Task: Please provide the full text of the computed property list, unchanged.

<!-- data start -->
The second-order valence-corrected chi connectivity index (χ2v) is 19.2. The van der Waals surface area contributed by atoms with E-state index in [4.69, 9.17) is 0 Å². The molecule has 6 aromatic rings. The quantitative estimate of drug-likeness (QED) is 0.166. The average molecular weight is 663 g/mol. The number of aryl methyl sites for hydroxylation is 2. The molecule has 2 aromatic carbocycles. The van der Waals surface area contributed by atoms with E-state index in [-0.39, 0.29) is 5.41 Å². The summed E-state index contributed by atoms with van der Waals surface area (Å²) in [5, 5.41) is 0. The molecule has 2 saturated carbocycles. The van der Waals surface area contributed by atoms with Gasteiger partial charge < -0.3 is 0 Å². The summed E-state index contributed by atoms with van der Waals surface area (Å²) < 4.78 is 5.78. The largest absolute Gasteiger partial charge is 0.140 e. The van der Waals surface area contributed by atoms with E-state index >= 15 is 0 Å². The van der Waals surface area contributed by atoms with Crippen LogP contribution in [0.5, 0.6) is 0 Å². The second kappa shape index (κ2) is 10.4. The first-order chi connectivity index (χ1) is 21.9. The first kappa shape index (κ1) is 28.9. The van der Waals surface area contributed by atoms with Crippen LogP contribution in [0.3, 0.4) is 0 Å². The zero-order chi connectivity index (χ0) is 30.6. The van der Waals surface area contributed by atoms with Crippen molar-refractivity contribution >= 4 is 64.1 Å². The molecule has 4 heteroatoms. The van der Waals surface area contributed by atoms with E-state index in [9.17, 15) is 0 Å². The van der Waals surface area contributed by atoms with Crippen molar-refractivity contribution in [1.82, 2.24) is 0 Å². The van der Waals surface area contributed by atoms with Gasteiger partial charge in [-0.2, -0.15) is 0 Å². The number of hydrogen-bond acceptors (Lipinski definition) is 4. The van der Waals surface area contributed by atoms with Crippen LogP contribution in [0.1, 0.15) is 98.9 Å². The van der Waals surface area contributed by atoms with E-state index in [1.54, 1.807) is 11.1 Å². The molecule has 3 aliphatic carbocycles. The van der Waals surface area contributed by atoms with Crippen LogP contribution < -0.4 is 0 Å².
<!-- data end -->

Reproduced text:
The second-order valence-corrected chi connectivity index (χ2v) is 19.2. The van der Waals surface area contributed by atoms with E-state index in [4.69, 9.17) is 0 Å². The molecule has 6 aromatic rings. The quantitative estimate of drug-likeness (QED) is 0.166. The average molecular weight is 663 g/mol. The number of aryl methyl sites for hydroxylation is 2. The molecule has 2 aromatic carbocycles. The van der Waals surface area contributed by atoms with E-state index in [-0.39, 0.29) is 5.41 Å². The summed E-state index contributed by atoms with van der Waals surface area (Å²) in [5, 5.41) is 0. The molecule has 2 saturated carbocycles. The van der Waals surface area contributed by atoms with Gasteiger partial charge < -0.3 is 0 Å². The summed E-state index contributed by atoms with van der Waals surface area (Å²) < 4.78 is 5.78. The largest absolute Gasteiger partial charge is 0.140 e. The van der Waals surface area contributed by atoms with E-state index >= 15 is 0 Å². The van der Waals surface area contributed by atoms with Crippen LogP contribution in [0.5, 0.6) is 0 Å². The second kappa shape index (κ2) is 10.4. The first-order chi connectivity index (χ1) is 21.9. The first kappa shape index (κ1) is 28.9. The van der Waals surface area contributed by atoms with Crippen LogP contribution in [0.3, 0.4) is 0 Å². The zero-order chi connectivity index (χ0) is 30.6. The van der Waals surface area contributed by atoms with Crippen molar-refractivity contribution >= 4 is 64.1 Å². The molecule has 4 heteroatoms. The van der Waals surface area contributed by atoms with E-state index in [9.17, 15) is 0 Å². The van der Waals surface area contributed by atoms with Crippen molar-refractivity contribution in [1.82, 2.24) is 0 Å². The van der Waals surface area contributed by atoms with Gasteiger partial charge in [-0.2, -0.15) is 0 Å². The number of hydrogen-bond acceptors (Lipinski definition) is 4. The van der Waals surface area contributed by atoms with Crippen LogP contribution in [0.1, 0.15) is 98.9 Å². The van der Waals surface area contributed by atoms with E-state index in [1.54, 1.807) is 11.1 Å². The molecule has 3 aliphatic carbocycles. The van der Waals surface area contributed by atoms with Crippen LogP contribution < -0.4 is 0 Å².